The first time I met Miss Bessie was when I was serving as interim pastor in a little country church. The congregation of elderly saints, and a few towns’ folk had an, “it ain’t never been done-that-way” approach to doing church. Needless to say it was challenging.
As a way of getting better acquainted with my flock, I began visiting each member. I’d heard about Miss Bessie from the others; their “Prayer Requests” left me wondering who needed the greater amount of prayer. It was not without a little anxiety when I turned off the highway and drove back into the holler.
I pulled to a stop. A small shanty resting on bodark posts sat in the clearing. Bodark, I later learned, was a very resilient wood, sorta like Miss Bessie. The house she’d called home, for more years than she’d admit, leaned slightly to one side. The tin roof, littered with pine needles, sagged and the stone chimney looked like it might topple over at any moment.
It was September and the summer lingered like a bad hangover. Noticing an elderly woman, hunched over a black kettle, Miss Bessie reminded me of the Wicked Witch of the West from the “Wizard of Oz” singing “Bubble and Bubble, Toil and Trouble.”
I got out of my car and took a step in her direction. Startled, she waved me off as if I were trespassing. It never occurred to me to call ahead. The other church folks enjoyed my impromptu visits, apparently not so with Miss Bessie.
She continued her menacing wave as if swatting at a fly. Then she stood, knocking her wooden chair backward and dashed into the house. Holding my position, I wondered if she’d emerge from the house like Granny Clampett, a double-barreled shot-gun clutched in her hand ready to pepper me with buck-shot.
Moments stretched and finally her slender form took shape behind the screen door. She pushed it open. It creaked in protest. Then she stepped out; a large jar of peaches in her hands.
“You look skinnier than you did in the newspaper,” her craggy voice cut through the morning air.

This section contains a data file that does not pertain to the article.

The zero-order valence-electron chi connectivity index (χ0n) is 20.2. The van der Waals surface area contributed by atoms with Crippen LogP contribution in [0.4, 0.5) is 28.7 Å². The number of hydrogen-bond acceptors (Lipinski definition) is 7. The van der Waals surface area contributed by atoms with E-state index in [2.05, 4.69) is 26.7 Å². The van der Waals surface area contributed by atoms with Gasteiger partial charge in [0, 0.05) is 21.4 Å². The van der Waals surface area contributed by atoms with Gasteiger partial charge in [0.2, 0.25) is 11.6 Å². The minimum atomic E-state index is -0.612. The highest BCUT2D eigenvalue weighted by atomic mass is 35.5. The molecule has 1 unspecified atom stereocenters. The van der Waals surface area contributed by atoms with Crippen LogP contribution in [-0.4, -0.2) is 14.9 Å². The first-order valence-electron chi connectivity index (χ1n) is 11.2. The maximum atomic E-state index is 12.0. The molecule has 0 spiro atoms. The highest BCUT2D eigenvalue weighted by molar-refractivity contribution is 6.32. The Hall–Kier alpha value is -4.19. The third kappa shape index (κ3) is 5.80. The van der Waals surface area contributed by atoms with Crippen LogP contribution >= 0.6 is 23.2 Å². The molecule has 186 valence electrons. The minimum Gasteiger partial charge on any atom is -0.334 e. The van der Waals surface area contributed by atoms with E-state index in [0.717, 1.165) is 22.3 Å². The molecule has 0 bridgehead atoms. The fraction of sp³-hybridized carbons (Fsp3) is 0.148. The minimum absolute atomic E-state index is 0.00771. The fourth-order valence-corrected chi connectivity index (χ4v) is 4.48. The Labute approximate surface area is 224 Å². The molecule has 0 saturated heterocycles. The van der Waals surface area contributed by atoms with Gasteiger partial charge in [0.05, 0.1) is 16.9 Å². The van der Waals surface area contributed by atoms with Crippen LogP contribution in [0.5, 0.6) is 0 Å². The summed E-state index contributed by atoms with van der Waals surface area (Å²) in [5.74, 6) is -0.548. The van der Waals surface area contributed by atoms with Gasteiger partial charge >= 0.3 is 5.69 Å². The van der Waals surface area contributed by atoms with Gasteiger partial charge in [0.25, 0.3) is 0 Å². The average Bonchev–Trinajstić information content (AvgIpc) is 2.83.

I looked down at my growing waist-line and wondered what she meant. This church redefined “Koinonia.” Concerned their yet unmarried preacher would die of starvation, they’d started a “Feed the Hungry” drive with me as their sole benefactor.
Reluctantly, I drew closer and took the proffered jar.
“Care to sit a spell? I have some fessin’ up to do.”
Taken aback at her candor, I smiled, not wanting to get off on the wrong foot. She stood expectantly, hands gathered in a soiled apron.
“Yes ma’am, I think I will.”
She led the way back to the black kettle which sat over a bank of glowing coals. With each puff of wind, they seemed to breathe. I wondered what was in the kettle.
“It’s apple butter.” As if she’d read my mind.
Picking up her wooden chair, she nodded in the direction of a shed. “There’s another one in there. If you want to stand, that’s okay by me, but I have a lot of fessin’ up so you might want to sit.”
Pinching back a grin, I obeyed. Inside the aging shed was a menagerie of rusting tools. It reminded me of my granddad’s garage. Smells of turpentine mingled with pine took me back twenty-five years to a boy watching his grandfather sand a board until it was smooth as silk.
“You get lost preacher?” her voice caught me between the past and the present. Sheepishly, I returned, a rickety folding chair in hand.
“Miss Bessie—” I began.
Her gnarled hand shot up like a Pop-Goes-the-Weasel toy.
“Now preacher, it’s been a spell since I’ve been in church.” She paused to stir the apple butter with a wooden ladle.
I waited for the other shoe to drop. Rumor had it she caused the last preacher to leave. I braced myself.
“As I was sayin’, it’s been a while since I’ve been to church. Ever since my husband passed, it’s been hard to get around. My son comes and carries me to the grocery store once a week. Other than that, I don’t get out much. ‘Cassionly one of the church folks would stop by and offer me a ride, but ever since the last preacher went to medlin’, well,” her voice faded and I caught myself leaning in her direction. Maybe the rumors were true.
“Well, Miss Bessie, I don’t plan on—”
She cut me off with a wave. This was her platform and I was her audience. She made that clear with one sweep of her hand.
“Yes, ma’ma,” I said, feeling like a school-boy.
She continued to share her view of what a preacher should preach, listing salvation and evangelism as her top priority.
“The main thing is to stay out of people’s lives. Stick to the Bible and let well enough alone.” She concluded her remarks with a nod, then stirred the kettle again.
Sensing the conversation was over, I stood to leave.
I felt like I was taking the widow’s mite and guilt stabbed my heart. Reluctantly, I walked up the back steps which led into the house. Inside, the pungent odors of chopped onions, and stale coffee assaulted my nostrils. Looking around, I noticed an envelope held down by an old soup can, its wrapper long since gone. I slid it aside, lifted the envelope and turned it over. I stared at the brown smudge which sealed the flap and knew there was one less sermon I needed to prepare.
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